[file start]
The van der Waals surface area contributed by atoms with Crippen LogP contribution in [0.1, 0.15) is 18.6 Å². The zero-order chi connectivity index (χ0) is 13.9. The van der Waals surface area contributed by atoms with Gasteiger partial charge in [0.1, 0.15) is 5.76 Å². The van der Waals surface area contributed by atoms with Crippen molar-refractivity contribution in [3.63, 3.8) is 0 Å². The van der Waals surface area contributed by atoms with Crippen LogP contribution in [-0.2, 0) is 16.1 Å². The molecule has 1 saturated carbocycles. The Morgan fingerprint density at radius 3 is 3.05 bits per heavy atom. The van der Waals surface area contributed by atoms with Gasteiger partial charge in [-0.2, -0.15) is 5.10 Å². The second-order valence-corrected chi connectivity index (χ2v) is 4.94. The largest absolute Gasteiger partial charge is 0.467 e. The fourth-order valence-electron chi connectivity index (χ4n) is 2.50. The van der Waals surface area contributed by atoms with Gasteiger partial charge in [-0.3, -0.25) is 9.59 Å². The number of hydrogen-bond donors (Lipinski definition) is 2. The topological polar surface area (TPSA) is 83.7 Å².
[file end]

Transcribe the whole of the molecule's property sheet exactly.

The van der Waals surface area contributed by atoms with Crippen LogP contribution in [0.1, 0.15) is 18.6 Å². The zero-order chi connectivity index (χ0) is 13.9. The van der Waals surface area contributed by atoms with Gasteiger partial charge in [0.1, 0.15) is 5.76 Å². The van der Waals surface area contributed by atoms with Crippen molar-refractivity contribution in [3.63, 3.8) is 0 Å². The van der Waals surface area contributed by atoms with Crippen LogP contribution in [-0.2, 0) is 16.1 Å². The molecule has 1 saturated carbocycles. The Morgan fingerprint density at radius 3 is 3.05 bits per heavy atom. The van der Waals surface area contributed by atoms with Gasteiger partial charge in [-0.2, -0.15) is 5.10 Å². The second-order valence-corrected chi connectivity index (χ2v) is 4.94. The largest absolute Gasteiger partial charge is 0.467 e. The fourth-order valence-electron chi connectivity index (χ4n) is 2.50. The van der Waals surface area contributed by atoms with Gasteiger partial charge in [-0.3, -0.25) is 9.59 Å². The number of hydrogen-bond donors (Lipinski definition) is 2. The topological polar surface area (TPSA) is 83.7 Å².